After exhausting its administrative appeals, Daisy filed a motion with the district court seeking a temporary restraining order and a permanent injunction to prohibit the Commission from releasing the documents. The Commission stipulated that it would not release the documents until the district court ruled on the permanent injunction. The district court then granted the Commission an extension of time to reconsider which documents to release. The Commission reexamined the documents and, on two occasions, reduced the number of documents to be released before submitting the documents to the district court for in camera review.
After reviewing the documents, the district court upheld the Commission's determination to release the records, concluding the Commission's determination was not arbitrary, capricious, an abuse of discretion, or otherwise not in accordance with the law. Daisy appealed, and the district court stayed release of the documents pending a decision from this court.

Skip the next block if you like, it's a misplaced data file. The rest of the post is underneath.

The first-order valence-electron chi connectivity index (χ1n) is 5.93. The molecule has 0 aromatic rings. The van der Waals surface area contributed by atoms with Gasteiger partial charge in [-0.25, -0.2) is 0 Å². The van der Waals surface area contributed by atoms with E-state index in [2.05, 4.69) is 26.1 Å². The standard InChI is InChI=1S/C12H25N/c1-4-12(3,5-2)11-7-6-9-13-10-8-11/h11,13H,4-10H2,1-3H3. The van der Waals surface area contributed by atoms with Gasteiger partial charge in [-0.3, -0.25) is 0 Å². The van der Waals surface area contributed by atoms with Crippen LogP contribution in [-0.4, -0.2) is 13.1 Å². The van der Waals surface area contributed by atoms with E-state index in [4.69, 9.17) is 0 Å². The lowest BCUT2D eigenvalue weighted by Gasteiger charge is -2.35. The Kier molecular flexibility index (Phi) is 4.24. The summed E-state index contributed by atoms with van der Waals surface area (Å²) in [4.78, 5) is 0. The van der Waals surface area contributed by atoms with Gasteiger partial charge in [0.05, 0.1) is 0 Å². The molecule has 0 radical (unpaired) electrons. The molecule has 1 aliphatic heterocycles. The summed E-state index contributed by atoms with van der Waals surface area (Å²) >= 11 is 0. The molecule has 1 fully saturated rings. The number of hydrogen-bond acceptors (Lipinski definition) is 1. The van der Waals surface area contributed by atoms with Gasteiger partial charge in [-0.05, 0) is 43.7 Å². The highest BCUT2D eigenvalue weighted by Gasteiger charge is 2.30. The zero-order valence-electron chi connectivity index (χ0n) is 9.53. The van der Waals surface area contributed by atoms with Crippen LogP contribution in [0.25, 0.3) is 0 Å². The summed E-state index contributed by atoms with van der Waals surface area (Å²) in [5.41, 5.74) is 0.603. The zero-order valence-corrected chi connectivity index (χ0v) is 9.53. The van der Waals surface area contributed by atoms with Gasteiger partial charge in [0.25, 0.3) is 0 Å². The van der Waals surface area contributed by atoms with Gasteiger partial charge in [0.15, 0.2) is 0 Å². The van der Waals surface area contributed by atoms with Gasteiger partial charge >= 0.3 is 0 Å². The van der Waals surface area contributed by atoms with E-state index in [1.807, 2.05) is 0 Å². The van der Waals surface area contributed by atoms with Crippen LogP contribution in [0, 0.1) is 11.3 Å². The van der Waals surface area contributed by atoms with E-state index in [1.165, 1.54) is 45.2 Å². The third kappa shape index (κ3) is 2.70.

We review de novo the district court's review of the Commission's decision to release the records. See Von Eye v. United States, 92 F.3d 681, 685 (8th Cir.1996). The Commission's decision to release information in compliance with an Information Act request is considered an informal adjudication. See Chrysler Corp. v. Brown, 441 U.S. 281, 287, 317-18, 99 S.Ct. 1705, 1710, 1725-26, 60 L.Ed.2d 208 (1979). Judicial review of informal adjudications is pursuant to § 10(e) of the Administrative Procedure Act. Id. at 318, 99 S.Ct. at 1726; see Reliance Electric v. Consumer Product Safety Commission, 924 F.2d 274, 277 (D.C.Cir.1991). We, like the district court, must uphold the Commission's determination to disclose the information unless it is "arbitrary, capricious, an abuse of discretion, or otherwise not in accordance with law." See 5 U.S.C. § 706(2)(A) (1994). An arbitrary and capricious determination is one in which the: